Balloon Safaris are synonymous with Africa, summoning imagery of floating high into the atmosphere with the one you love, and drinking in the amazing sights and sounds below. However, they aren’t quite as romantic as they’re cracked up to be: you have to rise and shine before dawn and share your trip with up to 16 other people (unless you’re willing to pay significantly more). However, there must be a reason these safaris are so popular, that doesn’t relate to misguided marketing. The reason is a pretty simple one: in spite of less balloon room than you might expect the experience is still incredible.
Leaving your lodge or camp at around 5am you travel to your launch sight and watch as your balloon is inflated. You leave the ground as dawn is breaking and watch the sun creep over the horizon. Your pilot will be an experienced balloonist and through their skilful handling you may find yourself floating at up to 1000ft; overlooking the sweeping plains of the early morning savannah and the gentle stirrings below. Then, before you know it, you could be soaring low over the tree tops, cameras at the ready as the best time to see game is when the balloon drops to a low altitude.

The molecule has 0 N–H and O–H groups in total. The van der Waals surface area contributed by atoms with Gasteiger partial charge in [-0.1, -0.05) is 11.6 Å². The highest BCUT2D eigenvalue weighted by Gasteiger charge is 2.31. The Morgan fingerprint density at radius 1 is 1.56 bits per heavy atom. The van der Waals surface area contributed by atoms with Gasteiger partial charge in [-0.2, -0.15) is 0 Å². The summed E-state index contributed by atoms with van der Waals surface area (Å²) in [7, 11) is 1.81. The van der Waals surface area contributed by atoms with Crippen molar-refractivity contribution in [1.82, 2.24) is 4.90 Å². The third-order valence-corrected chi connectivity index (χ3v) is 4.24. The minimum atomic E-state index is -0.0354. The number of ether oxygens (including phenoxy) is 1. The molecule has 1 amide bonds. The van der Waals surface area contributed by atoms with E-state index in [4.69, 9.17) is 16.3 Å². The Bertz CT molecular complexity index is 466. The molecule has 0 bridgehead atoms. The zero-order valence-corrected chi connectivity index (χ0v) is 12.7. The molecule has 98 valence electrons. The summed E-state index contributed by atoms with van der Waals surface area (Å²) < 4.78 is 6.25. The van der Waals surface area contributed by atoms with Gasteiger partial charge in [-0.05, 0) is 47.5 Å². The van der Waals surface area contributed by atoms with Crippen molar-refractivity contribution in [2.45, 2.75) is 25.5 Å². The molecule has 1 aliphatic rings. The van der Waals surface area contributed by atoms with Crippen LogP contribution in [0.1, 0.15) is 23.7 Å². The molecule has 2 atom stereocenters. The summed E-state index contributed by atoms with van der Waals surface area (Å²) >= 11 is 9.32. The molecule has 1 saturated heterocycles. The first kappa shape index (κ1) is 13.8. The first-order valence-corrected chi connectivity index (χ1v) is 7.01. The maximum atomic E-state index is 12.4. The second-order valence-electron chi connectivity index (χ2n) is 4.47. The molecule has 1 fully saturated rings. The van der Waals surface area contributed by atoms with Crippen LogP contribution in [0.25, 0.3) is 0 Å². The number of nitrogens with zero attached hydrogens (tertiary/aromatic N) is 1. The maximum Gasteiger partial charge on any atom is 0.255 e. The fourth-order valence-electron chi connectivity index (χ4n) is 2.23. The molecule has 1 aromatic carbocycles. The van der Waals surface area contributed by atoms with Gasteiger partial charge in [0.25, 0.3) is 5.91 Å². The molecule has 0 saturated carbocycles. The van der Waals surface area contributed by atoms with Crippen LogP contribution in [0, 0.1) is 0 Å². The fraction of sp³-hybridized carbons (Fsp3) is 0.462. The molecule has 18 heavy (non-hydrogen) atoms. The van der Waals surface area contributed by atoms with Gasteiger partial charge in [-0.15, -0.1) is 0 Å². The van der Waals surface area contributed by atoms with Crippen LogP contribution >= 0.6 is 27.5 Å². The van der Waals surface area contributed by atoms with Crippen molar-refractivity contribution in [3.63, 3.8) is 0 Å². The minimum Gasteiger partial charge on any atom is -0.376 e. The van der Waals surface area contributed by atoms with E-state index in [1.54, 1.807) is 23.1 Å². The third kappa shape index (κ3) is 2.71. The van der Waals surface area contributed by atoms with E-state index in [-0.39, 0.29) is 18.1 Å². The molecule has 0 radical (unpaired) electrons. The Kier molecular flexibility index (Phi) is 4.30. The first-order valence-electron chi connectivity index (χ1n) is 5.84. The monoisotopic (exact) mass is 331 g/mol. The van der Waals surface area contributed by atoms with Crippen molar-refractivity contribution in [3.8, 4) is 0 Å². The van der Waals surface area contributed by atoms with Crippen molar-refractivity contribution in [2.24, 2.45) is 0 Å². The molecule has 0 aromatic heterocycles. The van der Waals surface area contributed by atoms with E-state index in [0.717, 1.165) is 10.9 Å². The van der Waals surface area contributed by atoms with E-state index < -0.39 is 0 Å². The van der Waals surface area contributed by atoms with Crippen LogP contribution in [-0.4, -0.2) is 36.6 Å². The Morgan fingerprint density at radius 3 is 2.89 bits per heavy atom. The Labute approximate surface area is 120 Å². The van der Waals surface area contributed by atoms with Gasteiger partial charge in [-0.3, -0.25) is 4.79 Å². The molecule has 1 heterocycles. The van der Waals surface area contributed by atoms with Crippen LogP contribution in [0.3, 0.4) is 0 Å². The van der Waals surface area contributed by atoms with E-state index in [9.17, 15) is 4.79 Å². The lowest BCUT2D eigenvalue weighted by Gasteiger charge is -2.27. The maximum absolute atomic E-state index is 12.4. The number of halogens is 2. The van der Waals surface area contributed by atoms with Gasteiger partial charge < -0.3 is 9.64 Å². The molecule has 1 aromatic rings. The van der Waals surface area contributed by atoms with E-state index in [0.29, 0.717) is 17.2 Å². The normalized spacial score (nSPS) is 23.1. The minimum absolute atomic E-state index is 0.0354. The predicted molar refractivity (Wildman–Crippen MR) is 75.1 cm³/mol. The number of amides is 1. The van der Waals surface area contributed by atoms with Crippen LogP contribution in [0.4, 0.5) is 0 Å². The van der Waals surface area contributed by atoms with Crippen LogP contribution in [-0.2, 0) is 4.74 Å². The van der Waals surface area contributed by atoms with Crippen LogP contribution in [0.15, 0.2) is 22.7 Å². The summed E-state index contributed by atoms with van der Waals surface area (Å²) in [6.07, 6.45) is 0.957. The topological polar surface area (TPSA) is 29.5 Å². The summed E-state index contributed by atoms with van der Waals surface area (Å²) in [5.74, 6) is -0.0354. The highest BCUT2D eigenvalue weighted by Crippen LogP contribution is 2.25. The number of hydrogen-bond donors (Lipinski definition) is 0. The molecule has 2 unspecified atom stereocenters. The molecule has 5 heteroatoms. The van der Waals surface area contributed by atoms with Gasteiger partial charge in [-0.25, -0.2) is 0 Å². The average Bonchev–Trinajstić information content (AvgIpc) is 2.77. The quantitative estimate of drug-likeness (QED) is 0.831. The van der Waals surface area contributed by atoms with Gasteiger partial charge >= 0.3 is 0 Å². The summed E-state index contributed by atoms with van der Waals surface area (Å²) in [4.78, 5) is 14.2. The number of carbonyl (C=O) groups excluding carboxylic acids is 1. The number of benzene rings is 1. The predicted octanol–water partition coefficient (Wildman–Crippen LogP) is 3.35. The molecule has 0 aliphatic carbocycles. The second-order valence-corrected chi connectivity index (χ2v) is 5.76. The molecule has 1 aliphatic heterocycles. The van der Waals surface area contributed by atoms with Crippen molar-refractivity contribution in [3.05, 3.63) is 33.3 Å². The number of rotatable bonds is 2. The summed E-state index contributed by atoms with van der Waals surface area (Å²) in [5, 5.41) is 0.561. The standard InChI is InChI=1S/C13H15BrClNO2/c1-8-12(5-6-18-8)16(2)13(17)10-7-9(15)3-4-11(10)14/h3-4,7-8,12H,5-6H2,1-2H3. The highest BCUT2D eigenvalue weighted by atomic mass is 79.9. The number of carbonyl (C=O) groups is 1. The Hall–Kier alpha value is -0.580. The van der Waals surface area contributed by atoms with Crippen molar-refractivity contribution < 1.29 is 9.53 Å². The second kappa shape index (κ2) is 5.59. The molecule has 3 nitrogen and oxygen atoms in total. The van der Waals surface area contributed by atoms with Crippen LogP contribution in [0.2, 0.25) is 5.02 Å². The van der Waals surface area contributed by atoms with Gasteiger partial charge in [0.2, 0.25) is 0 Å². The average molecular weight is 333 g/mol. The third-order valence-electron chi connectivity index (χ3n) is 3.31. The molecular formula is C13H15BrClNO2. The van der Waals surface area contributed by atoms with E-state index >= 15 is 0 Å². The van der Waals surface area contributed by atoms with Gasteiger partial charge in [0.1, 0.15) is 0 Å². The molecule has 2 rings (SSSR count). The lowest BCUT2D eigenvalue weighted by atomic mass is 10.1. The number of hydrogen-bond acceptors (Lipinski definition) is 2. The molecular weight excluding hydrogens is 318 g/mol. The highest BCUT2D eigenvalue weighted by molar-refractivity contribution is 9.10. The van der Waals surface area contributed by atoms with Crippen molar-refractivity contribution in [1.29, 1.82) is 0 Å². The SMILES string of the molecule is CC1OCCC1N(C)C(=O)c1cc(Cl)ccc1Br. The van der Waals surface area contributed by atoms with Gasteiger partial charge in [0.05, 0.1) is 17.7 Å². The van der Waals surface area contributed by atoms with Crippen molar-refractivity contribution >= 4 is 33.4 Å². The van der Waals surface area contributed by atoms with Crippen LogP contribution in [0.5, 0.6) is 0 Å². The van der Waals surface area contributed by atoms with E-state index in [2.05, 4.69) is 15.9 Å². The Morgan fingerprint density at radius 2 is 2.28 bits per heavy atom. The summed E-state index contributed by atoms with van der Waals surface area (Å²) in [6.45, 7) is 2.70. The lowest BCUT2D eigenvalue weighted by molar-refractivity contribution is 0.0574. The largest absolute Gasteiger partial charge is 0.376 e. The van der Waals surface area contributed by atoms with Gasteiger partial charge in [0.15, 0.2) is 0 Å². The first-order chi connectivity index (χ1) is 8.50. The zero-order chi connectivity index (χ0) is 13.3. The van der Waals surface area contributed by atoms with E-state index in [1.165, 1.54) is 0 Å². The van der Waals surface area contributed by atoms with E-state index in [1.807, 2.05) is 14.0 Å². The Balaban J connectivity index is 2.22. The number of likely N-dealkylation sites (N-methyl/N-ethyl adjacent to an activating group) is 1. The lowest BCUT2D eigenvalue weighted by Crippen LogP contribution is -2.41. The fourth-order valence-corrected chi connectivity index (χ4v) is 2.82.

It is a unique way in which to view the African plains, their stunning wildlife and to put in perspective the true beauty of the place below you. The whole trip lasts around an hour and will end with a sumptuous bush breakfast. Balloon Safaris, however, are exclusive to certain parts of the continent and you can’t just jump in a balloon anywhere in Africa and enjoy a ride. If you wish to take a bird’s eye view of the savannah then staying in the Serengeti National Park in Tanzania and the Masai Mara in Kenya will guarantee the experience or you can hitch a ride in the Kafue in Zambia. There is also the chance to go for a float over the Blyde River Canyon and the amazing Cape winelands region in South Africa.
This article was brought to you by Sarah Fox from Mahlatini African Travel.
IMAGE VIA: Wajahat Mahmood